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Where Agriculture Means Business

Eight Steps To Constructing An Effective Farmland Lease

With so many circumstances involved in any farmland lease agreement today, it’s important to construct a well-thought-out written lease that accounts for all variables relating to the specific land and parties involved.

Lessor and lessee should see the agreement as a communication facilitator that has the potential to be permanent, but also allows for adjustments that continue to meet the needs of both sides of the transaction.

To these ends, here are a few recommendations for your next farmland lease.

Write it down.

 While “handshake deals” with farmland leases were common in years past, it’s important to get everything down in writing today. This allows both parties to make sure they are in agreement on all terms and provides a baseline for any adjustments the landowner or tenant may request through the life of the lease.

In the end, when you sign that lease, you agree to every word in that document.

Define everything.

The complexity of today’s crop and greenhouse production and management makes it important to document even the simplest terms, like the beginning and end of the leasing period. It’s also critical to document things like land access; many producers today work with custom applicators, crop consultants and other input providers who, at times, will need to be on the land. It’s important to specifically account for who will be there, when they’ll be there and what they’ll be doing while there.

Outline who’s paying for what.

Improvements are constantly underway on most agricultural land. From a small seasonal improvement to larger improvements, such as rebuilding barns or greenhouses after a windstorm, a well-written lease should account for who foots the bill. Typically, that is broken down by price, with the landowner responsible for anything over an amount stipulated in the lease. On most farms, that threshold is usually $5,000 to $10,000. This includes leasehold improvements, or those made by the tenant during the lease period.

Include insurance.

Any land lease agreement should include insurance coverage from both lessor and lessee. The landowner’s policy should cover the property, including any structures, barns or buildings, as well as include liability coverage. The tenant should also have liability coverage on the leased assets and their activity on the leased land, as well as more comprehensive coverage on any leasehold improvements. A farm “umbrella” policy will generally provide liability coverage on leased property, but it is important for the tenant to confirm coverage with their insurer.

Account for taxes.

Taxes are a huge issue for land leases in the Northeast. There are tax implications to different lease structures, particularly when it comes to property taxes and agricultural land use. There are also tax advantages to how lease payments are made, and tax credits for agricultural land use, which vary from state to state. Leasehold improvements that add to the overall value of the land can have more long-term tax implications. To ensure issues like these are accounted for, both landlord and tenant should seek professional tax advice before constructing a land lease.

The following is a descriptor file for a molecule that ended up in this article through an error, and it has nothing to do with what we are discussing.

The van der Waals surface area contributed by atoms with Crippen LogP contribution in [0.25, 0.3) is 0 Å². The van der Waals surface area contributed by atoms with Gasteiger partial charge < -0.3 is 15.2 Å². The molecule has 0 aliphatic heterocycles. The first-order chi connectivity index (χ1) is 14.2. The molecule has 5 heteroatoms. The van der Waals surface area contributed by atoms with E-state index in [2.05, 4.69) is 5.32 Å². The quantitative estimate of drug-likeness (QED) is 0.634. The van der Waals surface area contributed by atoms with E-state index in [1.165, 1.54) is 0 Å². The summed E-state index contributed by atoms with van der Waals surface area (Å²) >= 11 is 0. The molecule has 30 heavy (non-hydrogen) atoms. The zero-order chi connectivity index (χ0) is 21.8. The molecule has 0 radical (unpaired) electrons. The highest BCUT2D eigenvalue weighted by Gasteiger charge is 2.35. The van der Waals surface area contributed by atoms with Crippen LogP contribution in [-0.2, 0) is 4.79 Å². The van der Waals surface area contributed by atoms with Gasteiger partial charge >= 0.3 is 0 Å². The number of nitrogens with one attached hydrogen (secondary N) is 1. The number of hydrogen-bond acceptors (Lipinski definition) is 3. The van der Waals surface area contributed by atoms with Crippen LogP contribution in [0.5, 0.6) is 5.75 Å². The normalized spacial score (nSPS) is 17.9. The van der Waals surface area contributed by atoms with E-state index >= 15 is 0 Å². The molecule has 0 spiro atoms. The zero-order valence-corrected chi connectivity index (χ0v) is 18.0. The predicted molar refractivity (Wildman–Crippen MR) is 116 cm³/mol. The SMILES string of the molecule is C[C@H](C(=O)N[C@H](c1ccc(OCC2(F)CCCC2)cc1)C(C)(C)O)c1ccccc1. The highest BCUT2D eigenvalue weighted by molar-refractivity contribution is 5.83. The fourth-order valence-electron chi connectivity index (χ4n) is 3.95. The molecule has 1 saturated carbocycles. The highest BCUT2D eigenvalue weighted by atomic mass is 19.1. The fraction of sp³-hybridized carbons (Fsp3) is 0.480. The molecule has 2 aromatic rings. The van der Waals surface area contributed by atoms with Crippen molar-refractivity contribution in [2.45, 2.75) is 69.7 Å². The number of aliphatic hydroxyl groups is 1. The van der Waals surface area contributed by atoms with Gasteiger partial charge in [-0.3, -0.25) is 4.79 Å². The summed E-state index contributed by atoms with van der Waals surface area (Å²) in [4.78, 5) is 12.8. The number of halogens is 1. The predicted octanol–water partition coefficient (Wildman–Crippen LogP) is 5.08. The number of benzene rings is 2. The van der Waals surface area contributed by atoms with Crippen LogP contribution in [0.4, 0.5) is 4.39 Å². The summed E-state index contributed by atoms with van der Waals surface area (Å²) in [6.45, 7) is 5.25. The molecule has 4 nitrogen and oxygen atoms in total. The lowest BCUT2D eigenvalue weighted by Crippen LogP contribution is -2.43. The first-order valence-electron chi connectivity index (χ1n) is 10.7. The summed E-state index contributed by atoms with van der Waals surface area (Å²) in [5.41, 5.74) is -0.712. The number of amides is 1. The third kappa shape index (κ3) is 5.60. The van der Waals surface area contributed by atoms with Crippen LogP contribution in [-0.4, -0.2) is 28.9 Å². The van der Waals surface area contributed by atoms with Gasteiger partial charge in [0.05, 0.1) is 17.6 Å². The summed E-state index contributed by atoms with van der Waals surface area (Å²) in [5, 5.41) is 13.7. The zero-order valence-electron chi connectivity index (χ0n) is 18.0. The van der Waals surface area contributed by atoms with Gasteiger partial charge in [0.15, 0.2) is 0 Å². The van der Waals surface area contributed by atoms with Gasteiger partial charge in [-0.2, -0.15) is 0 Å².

Work with the right people.

Business consultants, attorneys and tax professionals are all key players in putting together a well-written lease. The best first step is to start with a business consultant, like those at Farm Credit East. Doing so can help enumerate the specific considerations of both lessor and lessee, then address any issues unique to each situation. The next step should be defining the tax implications of a proposed lease agreement with a business consultant or other tax professional.

Finally, an attorney -- preferably one with agriculture experience -- can help assemble a lease that addresses all of the concerns for the involved parties. Though the ultimate goal is a lease that addresses 100% of the issues about which both parties are concerned and 0% of those in which there is no interest, there is usually some measure of compromise between tenant and landowner by the time the lease is completed and signed.

Revisit the lease often.

Through its full term, it’s important to regularly review a land lease, especially if the leased property or circumstance has undergone major change, like improvements or inter-generational changes on either side of the agreement. For example, revisiting a lease can yield a payment adjustment to account for the increased tax bill associated with improvements like new greenhouses or livestock buildings. If the agreement is long-term, one should review the lease and consider any adjustments to terms or payments every two years.

Think long-term and communicate.

Though a lessee may see a lease as a short-term way to secure farmland, some leases can last decades – even ending in outright ownership. A tenant may sign a lease thinking “I’ll pick up this piece of ground and see how it goes,” but his or her children may one day be leasing that same land from the landowner’s children. Think in these long terms when entering lease negotiations, and always maintain good communications.

Both the lessor and lessee should have a complete understanding of the lease and any adjustments made to it, so as circumstances change, everyone will be better positioned to adapt to sustain the lease if that’s the goal.

If you’re considering a new farmland lease or are looking to revisit an existing agreement, start the process by contacting a Farm Credit East business consultant.

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